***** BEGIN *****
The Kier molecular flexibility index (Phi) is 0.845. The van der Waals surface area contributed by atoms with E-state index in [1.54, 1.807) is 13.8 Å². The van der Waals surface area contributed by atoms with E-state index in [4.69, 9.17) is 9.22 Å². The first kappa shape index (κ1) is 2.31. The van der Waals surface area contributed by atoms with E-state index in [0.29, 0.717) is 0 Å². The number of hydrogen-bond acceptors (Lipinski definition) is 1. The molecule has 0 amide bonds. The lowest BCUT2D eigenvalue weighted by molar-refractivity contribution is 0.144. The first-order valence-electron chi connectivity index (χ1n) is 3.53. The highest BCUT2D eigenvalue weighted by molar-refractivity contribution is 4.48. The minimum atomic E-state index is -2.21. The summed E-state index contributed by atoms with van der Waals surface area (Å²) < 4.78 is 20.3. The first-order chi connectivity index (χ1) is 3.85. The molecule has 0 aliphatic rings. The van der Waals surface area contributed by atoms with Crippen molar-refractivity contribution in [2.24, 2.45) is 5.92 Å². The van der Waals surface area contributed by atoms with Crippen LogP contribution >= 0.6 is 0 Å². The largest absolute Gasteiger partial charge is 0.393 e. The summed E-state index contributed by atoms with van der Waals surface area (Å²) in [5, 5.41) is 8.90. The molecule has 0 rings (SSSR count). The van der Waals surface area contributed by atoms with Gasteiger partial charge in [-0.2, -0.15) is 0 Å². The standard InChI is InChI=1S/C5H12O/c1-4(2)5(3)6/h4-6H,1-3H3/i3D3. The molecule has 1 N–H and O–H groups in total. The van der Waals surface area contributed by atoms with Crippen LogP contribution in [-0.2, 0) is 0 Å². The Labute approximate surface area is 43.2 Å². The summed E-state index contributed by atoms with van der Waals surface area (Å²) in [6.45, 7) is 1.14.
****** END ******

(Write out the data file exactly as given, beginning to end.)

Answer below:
The Kier molecular flexibility index (Phi) is 0.845. The van der Waals surface area contributed by atoms with E-state index in [1.54, 1.807) is 13.8 Å². The van der Waals surface area contributed by atoms with E-state index in [4.69, 9.17) is 9.22 Å². The first kappa shape index (κ1) is 2.31. The van der Waals surface area contributed by atoms with E-state index in [0.29, 0.717) is 0 Å². The number of hydrogen-bond acceptors (Lipinski definition) is 1. The molecule has 0 amide bonds. The lowest BCUT2D eigenvalue weighted by molar-refractivity contribution is 0.144. The first-order valence-electron chi connectivity index (χ1n) is 3.53. The highest BCUT2D eigenvalue weighted by molar-refractivity contribution is 4.48. The minimum atomic E-state index is -2.21. The summed E-state index contributed by atoms with van der Waals surface area (Å²) < 4.78 is 20.3. The first-order chi connectivity index (χ1) is 3.85. The molecule has 0 aliphatic rings. The van der Waals surface area contributed by atoms with Crippen molar-refractivity contribution in [2.24, 2.45) is 5.92 Å². The van der Waals surface area contributed by atoms with Crippen LogP contribution >= 0.6 is 0 Å². The largest absolute Gasteiger partial charge is 0.393 e. The summed E-state index contributed by atoms with van der Waals surface area (Å²) in [5, 5.41) is 8.90. The molecule has 0 rings (SSSR count). The van der Waals surface area contributed by atoms with Gasteiger partial charge in [-0.2, -0.15) is 0 Å². The standard InChI is InChI=1S/C5H12O/c1-4(2)5(3)6/h4-6H,1-3H3/i3D3. The molecule has 1 N–H and O–H groups in total. The van der Waals surface area contributed by atoms with Crippen LogP contribution in [-0.2, 0) is 0 Å². The Labute approximate surface area is 43.2 Å². The summed E-state index contributed by atoms with van der Waals surface area (Å²) in [6.45, 7) is 1.14.